Nrf2 and SQSTM1/p62 jointly contribute to mesenchymal transition and invasion in glioblastoma
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CitationPölönen, P. Jawahar Deen, A. Leinonen, HM. Jyrkkänen, HK. Kuosmanen, S. Mononen, M. Jain, A. Tuomainen, T. Pasonen-Seppänen, S. Hartikainen, JM. Mannermaa, A. Nykter, M. Tavi, P. Johansen, T. Heinäniemi, M. Levonen, AL. (2019). Nrf2 and SQSTM1/p62 jointly contribute to mesenchymal transition and invasion in glioblastoma. Oncogene, 38, 7473-7490. 10.1038/s41388-019-0956-6.
Accumulating evidence suggests that constitutively active Nrf2 has a pivotal role in cancer as it induces pro-survival genes that promote cancer cell proliferation and chemoresistance. The mechanisms of Nrf2 dysregulation and functions in cancer have not been fully characterized. Here, we jointly analyzed the Broad-Novartis Cancer Cell Line Encyclopedia (CCLE) and the Cancer Genome Atlas (TCGA) multi-omics data in order to identify cancer types where Nrf2 activation is present. We found that Nrf2 is hyperactivated in a subset of glioblastoma (GBM) patients, whose tumors display a mesenchymal subtype, and uncover several different mechanisms contributing to increased Nrf2 activity. Importantly, we identified a positive feedback loop between SQSTM1/p62 and Nrf2 as a mechanism for activation of the Nrf2 pathway. We also show that autophagy and serine/threonine signaling regulates p62 mediated Keap1 degradation. Our results in glioma cell lines indicate that both Nrf2 and p62 promote proliferation, invasion and mesenchymal transition. Finally, Nrf2 activity was associated with decreased progression free survival in TCGA GBM patient samples, suggesting that treatments have limited efficacy if this transcription factor is overactivated. Overall, our findings place Nrf2 and p62 as the key components of the mesenchymal subtype network, with implications to tumorigenesis and treatment resistance. Thus, Nrf2 activation could be used as a surrogate prognostic marker in mesenchymal subtype GBMs. Furthermore, strategies aiming at either inhibiting Nrf2 or exploiting Nrf2 hyperactivity for targeted gene therapy may provide novel treatment options for this subset of GBM.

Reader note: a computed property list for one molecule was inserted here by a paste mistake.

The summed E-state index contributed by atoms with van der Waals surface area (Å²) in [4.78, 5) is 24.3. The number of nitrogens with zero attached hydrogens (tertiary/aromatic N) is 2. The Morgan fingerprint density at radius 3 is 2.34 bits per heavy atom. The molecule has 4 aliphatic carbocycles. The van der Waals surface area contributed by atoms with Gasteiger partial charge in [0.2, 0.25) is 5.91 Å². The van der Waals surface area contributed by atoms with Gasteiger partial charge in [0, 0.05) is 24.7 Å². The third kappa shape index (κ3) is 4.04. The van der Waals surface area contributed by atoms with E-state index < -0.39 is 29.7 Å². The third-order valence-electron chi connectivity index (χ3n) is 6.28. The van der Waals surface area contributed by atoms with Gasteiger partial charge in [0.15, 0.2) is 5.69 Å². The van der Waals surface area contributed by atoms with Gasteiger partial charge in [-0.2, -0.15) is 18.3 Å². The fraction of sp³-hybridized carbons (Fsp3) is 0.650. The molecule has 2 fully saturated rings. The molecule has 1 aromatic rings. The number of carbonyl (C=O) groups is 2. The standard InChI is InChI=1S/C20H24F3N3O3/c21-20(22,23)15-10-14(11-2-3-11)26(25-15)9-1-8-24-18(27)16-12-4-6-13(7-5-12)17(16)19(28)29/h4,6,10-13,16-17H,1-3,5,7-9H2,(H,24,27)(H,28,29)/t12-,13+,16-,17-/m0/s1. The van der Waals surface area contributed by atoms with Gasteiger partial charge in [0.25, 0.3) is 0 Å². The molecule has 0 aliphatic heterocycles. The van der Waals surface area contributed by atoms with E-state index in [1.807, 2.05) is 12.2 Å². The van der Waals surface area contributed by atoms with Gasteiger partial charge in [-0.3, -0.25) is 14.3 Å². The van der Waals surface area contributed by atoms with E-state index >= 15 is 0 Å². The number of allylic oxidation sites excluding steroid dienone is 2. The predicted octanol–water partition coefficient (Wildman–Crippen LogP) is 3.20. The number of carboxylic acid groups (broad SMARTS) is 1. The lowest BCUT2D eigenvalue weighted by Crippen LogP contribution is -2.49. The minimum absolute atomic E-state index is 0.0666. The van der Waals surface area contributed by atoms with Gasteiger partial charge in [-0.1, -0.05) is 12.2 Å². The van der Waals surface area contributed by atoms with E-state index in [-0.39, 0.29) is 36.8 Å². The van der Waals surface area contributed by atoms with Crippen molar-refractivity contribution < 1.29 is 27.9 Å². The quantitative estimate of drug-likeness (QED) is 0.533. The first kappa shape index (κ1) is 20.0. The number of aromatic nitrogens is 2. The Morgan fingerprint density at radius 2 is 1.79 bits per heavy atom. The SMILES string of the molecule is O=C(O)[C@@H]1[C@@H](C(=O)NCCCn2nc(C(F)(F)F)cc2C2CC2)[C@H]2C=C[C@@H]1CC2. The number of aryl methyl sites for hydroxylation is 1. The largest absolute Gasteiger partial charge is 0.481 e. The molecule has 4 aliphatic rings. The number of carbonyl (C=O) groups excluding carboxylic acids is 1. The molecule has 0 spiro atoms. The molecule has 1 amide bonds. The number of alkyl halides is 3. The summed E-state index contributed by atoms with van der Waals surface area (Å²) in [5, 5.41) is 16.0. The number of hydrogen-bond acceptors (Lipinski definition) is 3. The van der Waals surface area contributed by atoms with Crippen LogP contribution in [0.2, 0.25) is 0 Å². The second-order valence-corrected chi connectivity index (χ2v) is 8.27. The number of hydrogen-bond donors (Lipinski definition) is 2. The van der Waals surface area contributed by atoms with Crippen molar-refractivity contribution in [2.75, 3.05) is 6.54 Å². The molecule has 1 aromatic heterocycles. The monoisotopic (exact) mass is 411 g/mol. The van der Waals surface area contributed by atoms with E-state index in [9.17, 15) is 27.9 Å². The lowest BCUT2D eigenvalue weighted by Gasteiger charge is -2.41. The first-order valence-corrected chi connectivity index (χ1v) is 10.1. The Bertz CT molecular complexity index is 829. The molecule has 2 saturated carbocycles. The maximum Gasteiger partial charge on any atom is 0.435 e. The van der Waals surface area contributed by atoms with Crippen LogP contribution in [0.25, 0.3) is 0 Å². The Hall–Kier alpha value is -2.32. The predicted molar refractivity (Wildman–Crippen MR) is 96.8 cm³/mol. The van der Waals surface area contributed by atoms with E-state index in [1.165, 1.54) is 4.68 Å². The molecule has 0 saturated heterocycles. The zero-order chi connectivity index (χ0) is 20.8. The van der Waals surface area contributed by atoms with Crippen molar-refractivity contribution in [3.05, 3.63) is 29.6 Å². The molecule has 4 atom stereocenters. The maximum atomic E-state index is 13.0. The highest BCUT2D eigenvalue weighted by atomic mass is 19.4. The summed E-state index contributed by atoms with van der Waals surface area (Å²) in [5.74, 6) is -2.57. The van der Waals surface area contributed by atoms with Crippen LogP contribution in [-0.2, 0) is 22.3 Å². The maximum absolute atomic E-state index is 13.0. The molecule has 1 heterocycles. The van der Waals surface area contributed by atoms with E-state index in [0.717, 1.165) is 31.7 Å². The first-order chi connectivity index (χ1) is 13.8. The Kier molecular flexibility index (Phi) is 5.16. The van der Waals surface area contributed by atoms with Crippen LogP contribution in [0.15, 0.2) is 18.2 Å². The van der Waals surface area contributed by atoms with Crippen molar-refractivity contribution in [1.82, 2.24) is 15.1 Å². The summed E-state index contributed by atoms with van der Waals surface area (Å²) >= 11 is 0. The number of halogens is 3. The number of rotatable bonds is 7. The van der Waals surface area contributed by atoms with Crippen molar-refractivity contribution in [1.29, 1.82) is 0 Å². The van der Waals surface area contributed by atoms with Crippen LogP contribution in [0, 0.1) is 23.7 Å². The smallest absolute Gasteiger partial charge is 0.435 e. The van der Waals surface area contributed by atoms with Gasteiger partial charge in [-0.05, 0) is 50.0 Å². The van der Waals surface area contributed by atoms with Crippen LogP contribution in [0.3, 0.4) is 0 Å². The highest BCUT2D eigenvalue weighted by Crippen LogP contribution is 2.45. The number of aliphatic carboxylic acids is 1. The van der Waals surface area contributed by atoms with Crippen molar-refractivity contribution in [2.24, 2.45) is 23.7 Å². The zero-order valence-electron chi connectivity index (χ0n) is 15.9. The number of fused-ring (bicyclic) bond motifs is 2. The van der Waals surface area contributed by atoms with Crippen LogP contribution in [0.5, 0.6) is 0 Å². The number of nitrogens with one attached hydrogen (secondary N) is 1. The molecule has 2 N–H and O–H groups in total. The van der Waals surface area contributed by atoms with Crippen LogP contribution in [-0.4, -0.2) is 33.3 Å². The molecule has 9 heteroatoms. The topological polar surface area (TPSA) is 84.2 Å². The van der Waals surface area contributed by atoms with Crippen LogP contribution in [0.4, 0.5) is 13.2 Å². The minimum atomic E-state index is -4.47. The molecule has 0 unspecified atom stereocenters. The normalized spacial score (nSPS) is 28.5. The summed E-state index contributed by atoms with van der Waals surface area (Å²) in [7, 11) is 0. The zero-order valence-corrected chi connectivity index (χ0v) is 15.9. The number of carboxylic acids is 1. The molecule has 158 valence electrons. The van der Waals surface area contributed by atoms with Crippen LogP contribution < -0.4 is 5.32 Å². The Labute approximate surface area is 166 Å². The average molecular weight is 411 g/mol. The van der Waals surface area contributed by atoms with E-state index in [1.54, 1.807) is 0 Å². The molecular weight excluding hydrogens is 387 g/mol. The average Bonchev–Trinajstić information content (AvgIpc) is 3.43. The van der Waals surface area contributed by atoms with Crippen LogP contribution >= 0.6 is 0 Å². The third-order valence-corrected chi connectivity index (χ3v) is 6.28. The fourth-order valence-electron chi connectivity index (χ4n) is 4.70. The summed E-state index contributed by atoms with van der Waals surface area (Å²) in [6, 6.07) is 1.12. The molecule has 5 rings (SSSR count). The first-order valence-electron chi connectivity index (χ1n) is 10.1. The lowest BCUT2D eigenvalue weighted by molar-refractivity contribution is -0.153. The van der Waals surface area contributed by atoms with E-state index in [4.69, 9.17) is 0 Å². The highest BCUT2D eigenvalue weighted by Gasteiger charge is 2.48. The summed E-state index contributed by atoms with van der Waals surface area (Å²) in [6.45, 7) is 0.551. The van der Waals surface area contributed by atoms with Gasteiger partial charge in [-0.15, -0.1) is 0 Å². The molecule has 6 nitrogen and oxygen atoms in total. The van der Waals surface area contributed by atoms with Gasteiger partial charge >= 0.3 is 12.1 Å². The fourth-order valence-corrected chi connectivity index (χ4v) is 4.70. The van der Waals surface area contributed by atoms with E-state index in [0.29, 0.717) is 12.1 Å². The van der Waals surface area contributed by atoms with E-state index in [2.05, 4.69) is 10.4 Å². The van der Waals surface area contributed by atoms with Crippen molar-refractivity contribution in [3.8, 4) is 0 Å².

Link to the original itemhttp://dx.doi.org/10.1038/s41388-019-0956-6
PublisherSpringer Science and Business Media LLC
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